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As the world officially remembers the genocidal murder of 800,000 Rwandans in 1994, United Nations leaders warn that ethnic cleansing and mass atrocities continue to blight humanity and call for sharper action to prevent such wholesale violations.
Twenty-four years ago, on 7 April, ethnic Hutus in Rwanda began the frenzied slaughter of Tutsis, moderate Hutus and others in what is widely regarded as one of the darkest episodes in recent history.
AI Index: AFR 47/001/2013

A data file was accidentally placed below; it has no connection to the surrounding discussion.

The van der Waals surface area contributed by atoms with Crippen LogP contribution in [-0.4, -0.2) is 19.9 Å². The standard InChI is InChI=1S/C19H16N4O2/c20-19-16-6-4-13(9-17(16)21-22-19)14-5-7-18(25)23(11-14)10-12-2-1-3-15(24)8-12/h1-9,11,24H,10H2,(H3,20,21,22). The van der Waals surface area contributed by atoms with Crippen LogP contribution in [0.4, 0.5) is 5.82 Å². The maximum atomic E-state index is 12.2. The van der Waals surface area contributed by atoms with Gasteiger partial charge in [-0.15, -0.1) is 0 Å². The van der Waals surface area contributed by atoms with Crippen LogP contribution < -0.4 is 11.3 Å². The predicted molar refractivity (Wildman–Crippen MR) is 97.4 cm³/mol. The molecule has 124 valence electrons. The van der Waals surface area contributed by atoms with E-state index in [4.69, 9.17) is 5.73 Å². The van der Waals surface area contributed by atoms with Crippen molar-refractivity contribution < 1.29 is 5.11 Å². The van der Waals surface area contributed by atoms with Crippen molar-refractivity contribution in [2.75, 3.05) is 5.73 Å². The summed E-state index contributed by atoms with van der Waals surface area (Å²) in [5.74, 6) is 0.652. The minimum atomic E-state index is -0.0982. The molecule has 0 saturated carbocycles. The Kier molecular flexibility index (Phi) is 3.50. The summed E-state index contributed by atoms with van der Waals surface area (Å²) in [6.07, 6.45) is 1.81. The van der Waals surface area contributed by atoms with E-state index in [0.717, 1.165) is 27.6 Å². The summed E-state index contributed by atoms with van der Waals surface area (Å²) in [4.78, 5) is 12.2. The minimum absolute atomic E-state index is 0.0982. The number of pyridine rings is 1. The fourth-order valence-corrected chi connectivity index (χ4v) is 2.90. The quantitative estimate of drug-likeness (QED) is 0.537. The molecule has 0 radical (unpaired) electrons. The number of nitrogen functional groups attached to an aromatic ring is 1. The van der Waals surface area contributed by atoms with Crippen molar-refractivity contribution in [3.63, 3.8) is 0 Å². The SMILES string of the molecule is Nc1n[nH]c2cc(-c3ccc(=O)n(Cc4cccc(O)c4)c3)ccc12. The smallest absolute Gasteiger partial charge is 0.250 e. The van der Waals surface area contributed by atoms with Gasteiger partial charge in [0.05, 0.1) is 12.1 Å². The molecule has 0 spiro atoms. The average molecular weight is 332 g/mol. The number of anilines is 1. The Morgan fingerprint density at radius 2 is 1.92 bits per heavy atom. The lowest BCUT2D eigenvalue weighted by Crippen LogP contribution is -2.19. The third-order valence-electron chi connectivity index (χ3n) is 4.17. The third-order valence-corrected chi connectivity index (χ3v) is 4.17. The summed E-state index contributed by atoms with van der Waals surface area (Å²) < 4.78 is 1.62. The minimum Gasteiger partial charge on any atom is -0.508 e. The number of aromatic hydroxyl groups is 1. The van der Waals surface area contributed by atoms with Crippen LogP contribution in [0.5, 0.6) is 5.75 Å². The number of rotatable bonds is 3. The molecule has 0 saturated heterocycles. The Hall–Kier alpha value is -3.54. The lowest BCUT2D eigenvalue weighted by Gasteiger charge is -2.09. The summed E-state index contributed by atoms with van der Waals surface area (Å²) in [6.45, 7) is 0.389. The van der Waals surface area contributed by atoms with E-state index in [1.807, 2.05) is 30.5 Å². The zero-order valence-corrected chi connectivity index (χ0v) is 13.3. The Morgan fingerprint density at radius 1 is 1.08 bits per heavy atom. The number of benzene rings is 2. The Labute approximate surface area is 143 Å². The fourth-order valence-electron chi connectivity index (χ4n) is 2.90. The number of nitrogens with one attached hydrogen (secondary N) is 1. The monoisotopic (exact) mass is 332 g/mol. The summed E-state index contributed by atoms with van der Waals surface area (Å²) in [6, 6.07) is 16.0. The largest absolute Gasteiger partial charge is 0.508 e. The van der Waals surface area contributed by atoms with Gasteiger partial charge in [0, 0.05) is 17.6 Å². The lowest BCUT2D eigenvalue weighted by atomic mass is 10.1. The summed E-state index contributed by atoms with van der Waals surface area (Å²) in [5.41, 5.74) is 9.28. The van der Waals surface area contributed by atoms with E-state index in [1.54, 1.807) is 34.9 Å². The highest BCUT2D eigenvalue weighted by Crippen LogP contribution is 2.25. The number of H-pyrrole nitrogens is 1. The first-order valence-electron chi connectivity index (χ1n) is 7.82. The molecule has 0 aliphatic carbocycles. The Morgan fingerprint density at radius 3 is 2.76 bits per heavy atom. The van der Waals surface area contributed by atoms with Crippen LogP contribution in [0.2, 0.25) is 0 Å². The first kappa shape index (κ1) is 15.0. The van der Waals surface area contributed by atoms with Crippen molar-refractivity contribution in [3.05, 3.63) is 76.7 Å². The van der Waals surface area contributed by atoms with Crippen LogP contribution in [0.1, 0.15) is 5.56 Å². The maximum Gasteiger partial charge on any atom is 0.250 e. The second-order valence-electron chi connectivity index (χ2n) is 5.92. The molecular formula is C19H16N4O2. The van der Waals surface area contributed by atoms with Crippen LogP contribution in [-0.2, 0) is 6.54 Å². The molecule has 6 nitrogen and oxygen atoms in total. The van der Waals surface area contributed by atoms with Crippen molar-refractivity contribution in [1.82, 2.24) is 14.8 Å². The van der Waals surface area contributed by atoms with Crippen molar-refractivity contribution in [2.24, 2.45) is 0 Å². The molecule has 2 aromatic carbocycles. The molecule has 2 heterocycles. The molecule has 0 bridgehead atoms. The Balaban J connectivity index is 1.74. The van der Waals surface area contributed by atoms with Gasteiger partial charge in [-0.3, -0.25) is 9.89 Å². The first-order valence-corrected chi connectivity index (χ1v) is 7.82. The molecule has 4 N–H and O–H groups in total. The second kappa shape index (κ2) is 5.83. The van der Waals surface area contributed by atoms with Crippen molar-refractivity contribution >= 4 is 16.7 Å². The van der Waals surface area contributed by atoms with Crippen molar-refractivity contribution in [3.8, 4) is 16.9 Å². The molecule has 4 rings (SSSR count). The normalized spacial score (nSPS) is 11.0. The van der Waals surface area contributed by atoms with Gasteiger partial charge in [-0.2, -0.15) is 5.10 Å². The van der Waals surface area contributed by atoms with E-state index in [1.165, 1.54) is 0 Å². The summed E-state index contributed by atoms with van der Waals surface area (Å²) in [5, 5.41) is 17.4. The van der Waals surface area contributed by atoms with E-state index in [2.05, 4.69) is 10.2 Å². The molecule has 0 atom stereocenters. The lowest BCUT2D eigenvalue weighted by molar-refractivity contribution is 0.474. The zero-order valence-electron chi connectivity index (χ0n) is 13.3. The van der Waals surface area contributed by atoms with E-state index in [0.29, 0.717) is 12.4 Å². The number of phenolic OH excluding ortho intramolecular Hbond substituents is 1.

On the 20th anniversary of the Rwandan genocide, the international community must continue its efforts to improve its response to mass atrocities.
Between April and July 1994, around 800,000 Rwandan Tutsi and Hutu opposed to the government were killed in a major human catastrophe of the 20th century. Many others were tortured, including women and girls subjected to rape and other forms of sexual abuse.
By BAN Ki-moon
Today in the Central African Republic, government and community leaders are struggling to help the country find the path of peace.
On Monday in Kigali, I will join the people of Rwanda in commemorating the 20th anniversary of the genocide, the reverberations of which are still being felt across an arc of uncertainty in Africa’s Great Lakes region -- and in the collective conscience of the international community.